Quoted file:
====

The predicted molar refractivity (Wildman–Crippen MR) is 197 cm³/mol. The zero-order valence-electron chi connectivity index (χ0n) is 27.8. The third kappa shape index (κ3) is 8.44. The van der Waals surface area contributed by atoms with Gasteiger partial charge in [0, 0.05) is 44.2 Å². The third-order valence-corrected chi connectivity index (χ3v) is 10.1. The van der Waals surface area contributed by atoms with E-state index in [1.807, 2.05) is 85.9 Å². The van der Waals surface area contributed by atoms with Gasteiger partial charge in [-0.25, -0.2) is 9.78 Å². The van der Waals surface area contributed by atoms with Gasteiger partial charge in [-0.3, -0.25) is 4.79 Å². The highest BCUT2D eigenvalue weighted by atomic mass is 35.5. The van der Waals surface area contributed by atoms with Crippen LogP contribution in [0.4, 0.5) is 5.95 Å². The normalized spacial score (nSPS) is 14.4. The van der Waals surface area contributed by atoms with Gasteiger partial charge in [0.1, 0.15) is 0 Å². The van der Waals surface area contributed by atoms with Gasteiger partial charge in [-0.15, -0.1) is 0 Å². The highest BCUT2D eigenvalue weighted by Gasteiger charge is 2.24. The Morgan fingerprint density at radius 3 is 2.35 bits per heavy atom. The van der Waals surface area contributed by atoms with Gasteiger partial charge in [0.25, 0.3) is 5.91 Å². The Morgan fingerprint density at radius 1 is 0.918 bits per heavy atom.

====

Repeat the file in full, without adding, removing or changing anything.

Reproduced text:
The predicted molar refractivity (Wildman–Crippen MR) is 197 cm³/mol. The zero-order valence-electron chi connectivity index (χ0n) is 27.8. The third kappa shape index (κ3) is 8.44. The van der Waals surface area contributed by atoms with Gasteiger partial charge in [0, 0.05) is 44.2 Å². The third-order valence-corrected chi connectivity index (χ3v) is 10.1. The van der Waals surface area contributed by atoms with E-state index in [1.807, 2.05) is 85.9 Å². The van der Waals surface area contributed by atoms with Gasteiger partial charge in [-0.25, -0.2) is 9.78 Å². The van der Waals surface area contributed by atoms with Gasteiger partial charge in [-0.3, -0.25) is 4.79 Å². The highest BCUT2D eigenvalue weighted by atomic mass is 35.5. The van der Waals surface area contributed by atoms with Crippen LogP contribution in [0.4, 0.5) is 5.95 Å². The normalized spacial score (nSPS) is 14.4. The van der Waals surface area contributed by atoms with Gasteiger partial charge in [0.1, 0.15) is 0 Å². The van der Waals surface area contributed by atoms with Gasteiger partial charge in [-0.15, -0.1) is 0 Å². The highest BCUT2D eigenvalue weighted by Gasteiger charge is 2.24. The Morgan fingerprint density at radius 3 is 2.35 bits per heavy atom. The van der Waals surface area contributed by atoms with Gasteiger partial charge in [0.25, 0.3) is 5.91 Å². The Morgan fingerprint density at radius 1 is 0.918 bits per heavy atom.